“So if there is a deal, who am I to stop somebody from taking an item out of their house, taking it to a pawnshop, and trying to get some money from it?” might need to pay for food, gas, a car or a mortgage? ?” He asked.
Blanc said she sees the problem from a different perspective.
“Isn’t it our role as a state agency to protect consumers from paying high interest? ” she asked.
“It’s our job to protect consumers, absolutely,” Kern replied. “But on the other hand, the free market will dictate what that interest rate will be.”
The bottom line, he said, is that people are free to shop around and find one store that maybe costs less than another. Kern called the bill “free market reform in a free market society”.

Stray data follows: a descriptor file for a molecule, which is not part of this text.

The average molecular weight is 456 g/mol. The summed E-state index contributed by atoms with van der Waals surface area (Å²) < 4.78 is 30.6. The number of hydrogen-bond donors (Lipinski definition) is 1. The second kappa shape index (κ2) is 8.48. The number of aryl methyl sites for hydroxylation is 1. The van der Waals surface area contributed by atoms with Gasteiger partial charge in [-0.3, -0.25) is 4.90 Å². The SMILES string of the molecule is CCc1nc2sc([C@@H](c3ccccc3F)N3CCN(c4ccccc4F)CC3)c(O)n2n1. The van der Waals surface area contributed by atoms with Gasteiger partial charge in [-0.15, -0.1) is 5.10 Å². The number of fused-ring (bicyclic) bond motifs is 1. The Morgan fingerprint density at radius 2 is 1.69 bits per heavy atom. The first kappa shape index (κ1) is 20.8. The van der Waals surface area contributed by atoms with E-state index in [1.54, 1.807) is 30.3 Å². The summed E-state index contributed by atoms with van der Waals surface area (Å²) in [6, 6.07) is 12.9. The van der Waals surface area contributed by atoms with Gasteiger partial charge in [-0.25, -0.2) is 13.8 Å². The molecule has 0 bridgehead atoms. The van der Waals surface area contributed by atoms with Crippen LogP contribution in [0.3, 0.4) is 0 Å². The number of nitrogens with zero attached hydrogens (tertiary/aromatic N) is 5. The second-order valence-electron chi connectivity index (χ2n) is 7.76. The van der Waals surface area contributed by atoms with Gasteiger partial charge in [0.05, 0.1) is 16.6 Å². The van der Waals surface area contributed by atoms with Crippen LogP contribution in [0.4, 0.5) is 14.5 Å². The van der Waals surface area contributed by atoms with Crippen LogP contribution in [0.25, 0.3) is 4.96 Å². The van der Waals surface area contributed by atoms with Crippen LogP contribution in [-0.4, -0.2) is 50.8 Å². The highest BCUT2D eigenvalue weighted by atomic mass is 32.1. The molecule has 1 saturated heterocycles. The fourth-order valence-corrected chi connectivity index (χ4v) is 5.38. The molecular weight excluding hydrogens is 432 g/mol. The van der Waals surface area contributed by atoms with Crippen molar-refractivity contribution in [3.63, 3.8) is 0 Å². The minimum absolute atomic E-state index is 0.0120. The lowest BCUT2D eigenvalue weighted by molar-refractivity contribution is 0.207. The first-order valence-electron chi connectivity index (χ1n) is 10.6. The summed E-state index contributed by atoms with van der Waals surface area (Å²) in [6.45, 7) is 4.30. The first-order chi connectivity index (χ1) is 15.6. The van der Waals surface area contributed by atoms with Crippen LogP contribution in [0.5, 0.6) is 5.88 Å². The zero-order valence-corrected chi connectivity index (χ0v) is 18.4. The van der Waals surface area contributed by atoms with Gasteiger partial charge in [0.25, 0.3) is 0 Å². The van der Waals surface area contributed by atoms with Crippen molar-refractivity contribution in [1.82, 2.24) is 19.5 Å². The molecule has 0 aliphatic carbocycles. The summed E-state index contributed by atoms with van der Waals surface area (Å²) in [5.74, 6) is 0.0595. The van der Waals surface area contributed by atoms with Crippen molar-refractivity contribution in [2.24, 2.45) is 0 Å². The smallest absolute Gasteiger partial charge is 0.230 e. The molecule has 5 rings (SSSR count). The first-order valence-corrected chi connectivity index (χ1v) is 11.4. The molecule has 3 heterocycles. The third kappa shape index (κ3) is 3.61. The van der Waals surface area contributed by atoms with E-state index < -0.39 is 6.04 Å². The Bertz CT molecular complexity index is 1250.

Blanc argued that the Arizonans have told lawmakers they want caps on interest rates.
In 2008, voters decided to kill the payday lending industry, which charged annual interest rates above 400%, despite lenders spending more than $ 17 million on the campaign to keep it alive.
But representative Mark Finchem, of R-Oro Valley, said the bottom line is that no one is forced to do business with a pawnshop. “We have to remember that this is a free will decision that they come in,” he said. “It is not because he is available that he is a predator. “